Tesla CEO Elon Musk has acquired a 9 per cent stake in Twitter, to become its largest shareholder at a time when he is questioning the social media platform’s dedication to free speech and the First Amendment.
Mr Musk purchased 73,486,938 shares on March 14, a filing revealed on Monday.
Twitter’s stock surged nearly 30 per cent on Monday. Since March 14, the date listed on the filing by Twitter, its shares were up nearly 50 per cent, meaning that Musk’s investment has paid handsomely, so far.
Twitter did not immediately respond to a request for comment.
With more than 80 million Twitter followers, Mr Musk is an active user of the platform.
However, on March 25, he tweeted that he was giving “serious thought'” to creating a new platform, asking his followers if they thought Twitter encouraged free speech.
“Free speech is essential to a functioning democracy. Do you believe Twitter rigorously adheres to this principle?” he wrote.
He then asked in another tweet on March 27: “Is a new platform needed?”
Mr Musk has previously been at loggerheads with regulators about his use of Twitter.
Industry analysts and legal experts say Musk could begin advocating for changes at Twitter immediately if he chooses.
In a note to investors, analyst for research company CFRA Angelo Zino wrote that Twitter could be viewed as an acquisition target because the value of its shares have been falling since early last year.
Jack Dorsey stepped down as Twitter’s chief executive in November.
Mr Musk’s stake in Twitter is now more than four times the size of Mr Dorsey’s, who co-founded the San Francisco company and had been its largest individual shareholder.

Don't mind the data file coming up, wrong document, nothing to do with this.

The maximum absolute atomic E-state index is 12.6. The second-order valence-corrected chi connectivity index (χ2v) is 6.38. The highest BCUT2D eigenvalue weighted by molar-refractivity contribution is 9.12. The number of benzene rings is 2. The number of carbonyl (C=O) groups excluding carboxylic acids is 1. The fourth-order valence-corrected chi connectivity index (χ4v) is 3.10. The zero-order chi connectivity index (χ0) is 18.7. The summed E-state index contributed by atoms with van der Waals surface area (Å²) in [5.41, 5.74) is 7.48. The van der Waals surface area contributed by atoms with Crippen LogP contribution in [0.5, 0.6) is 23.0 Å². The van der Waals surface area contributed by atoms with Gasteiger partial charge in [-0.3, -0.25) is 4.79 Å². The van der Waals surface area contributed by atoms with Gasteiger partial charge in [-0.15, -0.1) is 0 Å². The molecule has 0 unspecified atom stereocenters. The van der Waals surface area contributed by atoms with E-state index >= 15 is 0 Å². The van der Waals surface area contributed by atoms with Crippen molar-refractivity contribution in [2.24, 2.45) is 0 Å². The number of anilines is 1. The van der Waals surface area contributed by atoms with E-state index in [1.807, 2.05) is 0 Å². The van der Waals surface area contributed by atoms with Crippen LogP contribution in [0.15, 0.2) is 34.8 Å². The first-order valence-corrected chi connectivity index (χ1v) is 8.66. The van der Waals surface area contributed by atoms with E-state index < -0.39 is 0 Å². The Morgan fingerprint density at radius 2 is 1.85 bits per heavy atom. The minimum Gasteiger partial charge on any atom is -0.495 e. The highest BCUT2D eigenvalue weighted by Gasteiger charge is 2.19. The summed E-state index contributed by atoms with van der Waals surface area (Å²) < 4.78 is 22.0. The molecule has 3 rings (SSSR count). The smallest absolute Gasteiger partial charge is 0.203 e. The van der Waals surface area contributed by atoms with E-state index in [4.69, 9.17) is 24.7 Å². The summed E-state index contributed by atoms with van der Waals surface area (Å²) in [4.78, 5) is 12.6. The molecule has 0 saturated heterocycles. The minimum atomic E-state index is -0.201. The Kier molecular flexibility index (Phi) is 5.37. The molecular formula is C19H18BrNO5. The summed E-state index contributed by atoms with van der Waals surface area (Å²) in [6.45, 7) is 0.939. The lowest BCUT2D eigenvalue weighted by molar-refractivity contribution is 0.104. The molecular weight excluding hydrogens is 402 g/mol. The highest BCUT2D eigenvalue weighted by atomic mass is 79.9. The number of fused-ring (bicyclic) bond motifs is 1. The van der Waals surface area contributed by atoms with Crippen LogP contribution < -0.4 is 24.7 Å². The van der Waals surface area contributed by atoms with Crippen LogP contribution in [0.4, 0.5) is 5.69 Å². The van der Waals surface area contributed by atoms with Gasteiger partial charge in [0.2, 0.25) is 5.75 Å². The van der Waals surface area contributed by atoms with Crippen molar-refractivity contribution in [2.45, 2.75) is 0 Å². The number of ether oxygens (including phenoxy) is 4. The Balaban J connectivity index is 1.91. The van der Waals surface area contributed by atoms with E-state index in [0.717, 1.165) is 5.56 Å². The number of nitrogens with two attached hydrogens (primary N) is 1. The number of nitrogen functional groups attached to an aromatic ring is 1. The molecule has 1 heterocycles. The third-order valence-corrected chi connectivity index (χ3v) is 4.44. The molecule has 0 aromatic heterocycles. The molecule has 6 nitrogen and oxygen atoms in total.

“Musk’s actual investment is a very small percentage of his wealth, and an all-out buyout should not be ruled out,” wrote Mr Zino, who covers Twitter and social media.
Mr Musk could see Twitter as an investment with big growth ahead, or he could have non-investment reasons for the purchase, such as buying to make sure the platform doesn’t restrain his speech, said Erik Gordon, a law and business professor at the University of Michigan.
“What he could be worried about is if enough of his tweets start to look like disinformation, that Twitter says, ‘We’re doing our job against disinformation’,'” Professor Gordon said.
No chief executive would refuse to take a call from the company’s top shareholder, so the purchase gives Mr Musk access to Twitter’s top management, he said.
Mr Musk has not spoken specifically about how he would change rules at Twitter, but the social media platform’s history of suspensions and bans is well documented.
Former President Donald Trump was banned from Twitter and other top social media platforms after the January 6 Capitol riot last year that critics accused Mr Trump of inciting.
The ban has raised difficult questions about free speech in a social media industry dominated by a few tech giants, an issue that Mr Trump and conservative media have seized upon.
There was broad praise for Mr Musk from those circles Monday.
Dispute with SEC over Twitter
Last month, Mr Musk asked a US judge to nullify a subpoena from securities regulators and discard a 2018 court agreement in which he had to have pre-approval of his Twitter posts.
His lawyer has contended in court motions that the SEC is infringing on the Tesla CEO’s First Amendment rights.
In October of 2018, Musk and Tesla agreed to pay US$40 million ($53 million) in civil fines and for Musk to have his tweets approved by a corporate lawyer after he tweeted about having the money to take Tesla private at US$420 per share.